NAMPA, Idaho The pastel dresses were altered and carefully pressed, and the wax flowers were twisted into delicate coronas. The dance had been choreographed, the invitations sent and hours of practice ensured everything would run smoothly.
There was nothing left for 14-year-old Yvette Garcia and nearly 40 other young teens to do but anticipate the start of their Quinceanera Gala.
''I'm excited but I'm nervous about not speaking loud enough or rushing through it,'' Garcia said a few days before the event. ''I'm still practicing, and I think it's going to be fun.''
Historically, quinceanera celebrations marked a daughter's 15th birthday and signified she was ready for marriage. But Graciela Fonseca and others with the Hispanic Cultural Center of Idaho have turned the event into something much more.
''It's a really important time in a young person's life to become more productive in staying in school and going on to college,'' said Fonseca, who helps run the program. ''So with the traditions, we do training as to life skills and a little bit of theater and arts and cultural training.''
The Stay-in-School Quinceanera Program, open to middle school boys and girls, culminates with the gala, when students wearing tuxedos and gowns dance an elaborate waltz, read original poetry and perform stylized theater before an audience of parents and friends.
Garcia, like many of her Hispanic friends, will have an individual quinceanera celebration in October when she turns 15. But her mother encouraged Garcia to take part in the program as well after learning about it through her school.
''At first I was thinking to quit the program because I was embarrassed because I didn't know all the people around me. But my mom cheered me on and told me don't quit, because it was worth my time. Now I thank her for it,'' Garcia said.
In the program, the East Valley Middle School student learned about the struggles of teen pregnancy and the dangers of dropping out. The students discussed culture and respect, and experimented with expressing themselves through writing and art.
''It makes me feel that I could do whatever I want if I put my mind into it,'' Garcia said. ''It makes me respect myself more and don't put myself down as much. The guys learned to be more respectful of women too, and that gang colors don't really matter.''
Jorje Pena, the center's executive director, turns every possible moment with the teens into a lesson on respect. Rather than being bored or defiant, the students have blossomed under his high-discipline approach.
''They're all in their shell right now, and it helps them get out of their shell, build confidence. In the process, they get to know their culture,'' Pena said. ''They learn to be part of the community and to protect the community, and that's what the quinceanera is all about.''
The youth are drawn to the program because they know it will prepare them for their individual quinceaneras, said Lisa Sanchez, a writing instructor with the program. In some regions, quinceanera celebrations can be as elaborate as a wedding, with special church services, engraved invitations, live music and catering.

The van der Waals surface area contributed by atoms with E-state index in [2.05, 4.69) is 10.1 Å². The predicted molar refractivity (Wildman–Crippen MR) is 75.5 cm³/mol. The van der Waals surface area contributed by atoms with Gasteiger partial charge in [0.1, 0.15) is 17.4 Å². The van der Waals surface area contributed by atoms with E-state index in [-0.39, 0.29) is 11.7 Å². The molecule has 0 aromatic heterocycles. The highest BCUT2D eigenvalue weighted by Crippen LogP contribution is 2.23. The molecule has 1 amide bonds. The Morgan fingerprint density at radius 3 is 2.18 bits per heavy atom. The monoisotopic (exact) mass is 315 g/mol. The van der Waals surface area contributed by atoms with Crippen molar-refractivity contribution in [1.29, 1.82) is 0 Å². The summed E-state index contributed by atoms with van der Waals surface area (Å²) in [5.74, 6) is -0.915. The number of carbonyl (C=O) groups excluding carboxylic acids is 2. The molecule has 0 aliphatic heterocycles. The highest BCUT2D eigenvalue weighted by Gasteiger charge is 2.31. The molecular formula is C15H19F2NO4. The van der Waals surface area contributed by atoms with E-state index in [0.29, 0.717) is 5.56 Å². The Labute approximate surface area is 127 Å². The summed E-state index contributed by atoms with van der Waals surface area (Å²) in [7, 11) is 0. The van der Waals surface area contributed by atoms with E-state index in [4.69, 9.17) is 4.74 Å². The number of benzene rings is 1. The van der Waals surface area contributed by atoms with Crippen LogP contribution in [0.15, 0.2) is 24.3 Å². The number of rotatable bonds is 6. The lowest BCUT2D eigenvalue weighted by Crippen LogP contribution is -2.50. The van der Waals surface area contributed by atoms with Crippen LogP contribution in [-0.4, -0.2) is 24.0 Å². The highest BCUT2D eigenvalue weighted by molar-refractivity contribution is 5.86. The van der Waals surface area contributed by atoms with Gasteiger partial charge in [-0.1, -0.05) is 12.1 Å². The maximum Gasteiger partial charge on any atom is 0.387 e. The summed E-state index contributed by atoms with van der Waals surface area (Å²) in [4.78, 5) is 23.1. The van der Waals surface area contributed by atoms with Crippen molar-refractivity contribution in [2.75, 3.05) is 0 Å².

''It's an indigenous tradition that over the years had a European influence, and the big dresses and a special mass were added, with a court of 14 best friends and escorts,'' said Sanchez. ''The community all comes together to sponsor the cake, the food, the music. If I asked you to pay for a quinceanera cake, you would be honored and become a co-madre or co-mother to this child because it's an elevated level of friendship.''
But besides being readied for one big day, Sanchez said, the center's program prepares the teens to become responsible, productive adults.
''There are so many challenges growing up Hispanic, and a lot of them are systemic. This is a chance for them to say, 'I come from a really great culture and this is an asset, not something to overcome,''' she said.
Garcia said she's simply come to understand that what is fun is not always what is best.
''I feel like I'm learning that I can't always do what's fun, but have to take care of business and commitments first,'' she said. ''There's time to hang out later.''
And the work pays off. The teens all wrote poetry for the gala, and Sanchez compiled their efforts into four composite readings. Garcia was picked to read the final lines in a poem titled ''Gracias.''
''I want to put meaning into my voice because I can relate to those lines,'' she said. The poem describes things the teens are grateful for using a series of vignettes. Garcia's lines portray a grandfather bringing his wife a cup of coffee as they sit on the porch, watching the sun set.
''I'm excited to do the speaking,'' she added.
Most importantly, Medina said, her daughter has set goals for the future.
''In the Hispanic culture, we have the highest dropout rate. And before she was talking about she might not graduate high school,'' Medina said. ''Now she's decided she will. The program puts kids on the right track.''
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